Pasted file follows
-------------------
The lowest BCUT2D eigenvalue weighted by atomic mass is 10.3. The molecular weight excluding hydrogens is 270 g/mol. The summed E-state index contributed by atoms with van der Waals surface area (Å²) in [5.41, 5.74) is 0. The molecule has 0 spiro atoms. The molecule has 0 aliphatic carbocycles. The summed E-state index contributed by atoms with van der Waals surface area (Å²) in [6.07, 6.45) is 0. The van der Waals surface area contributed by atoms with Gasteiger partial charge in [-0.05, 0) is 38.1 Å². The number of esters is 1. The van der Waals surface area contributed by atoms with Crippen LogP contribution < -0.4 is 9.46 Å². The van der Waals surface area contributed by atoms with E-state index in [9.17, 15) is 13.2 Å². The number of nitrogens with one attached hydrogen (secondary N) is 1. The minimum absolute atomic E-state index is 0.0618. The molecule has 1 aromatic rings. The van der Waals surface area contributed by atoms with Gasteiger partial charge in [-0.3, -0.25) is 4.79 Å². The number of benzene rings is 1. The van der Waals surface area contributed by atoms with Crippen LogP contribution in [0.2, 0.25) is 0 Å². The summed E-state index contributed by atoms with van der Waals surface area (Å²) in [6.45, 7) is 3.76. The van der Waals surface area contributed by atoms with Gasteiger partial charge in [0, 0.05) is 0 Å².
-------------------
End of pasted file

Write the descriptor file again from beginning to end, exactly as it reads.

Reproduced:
The lowest BCUT2D eigenvalue weighted by atomic mass is 10.3. The molecular weight excluding hydrogens is 270 g/mol. The summed E-state index contributed by atoms with van der Waals surface area (Å²) in [5.41, 5.74) is 0. The molecule has 0 spiro atoms. The molecule has 0 aliphatic carbocycles. The summed E-state index contributed by atoms with van der Waals surface area (Å²) in [6.07, 6.45) is 0. The van der Waals surface area contributed by atoms with Gasteiger partial charge in [-0.05, 0) is 38.1 Å². The number of esters is 1. The van der Waals surface area contributed by atoms with Crippen LogP contribution < -0.4 is 9.46 Å². The van der Waals surface area contributed by atoms with E-state index in [9.17, 15) is 13.2 Å². The number of nitrogens with one attached hydrogen (secondary N) is 1. The minimum absolute atomic E-state index is 0.0618. The molecule has 1 aromatic rings. The van der Waals surface area contributed by atoms with Gasteiger partial charge in [-0.3, -0.25) is 4.79 Å². The number of benzene rings is 1. The van der Waals surface area contributed by atoms with Crippen LogP contribution in [0.2, 0.25) is 0 Å². The summed E-state index contributed by atoms with van der Waals surface area (Å²) in [6.45, 7) is 3.76. The van der Waals surface area contributed by atoms with Gasteiger partial charge in [0, 0.05) is 0 Å².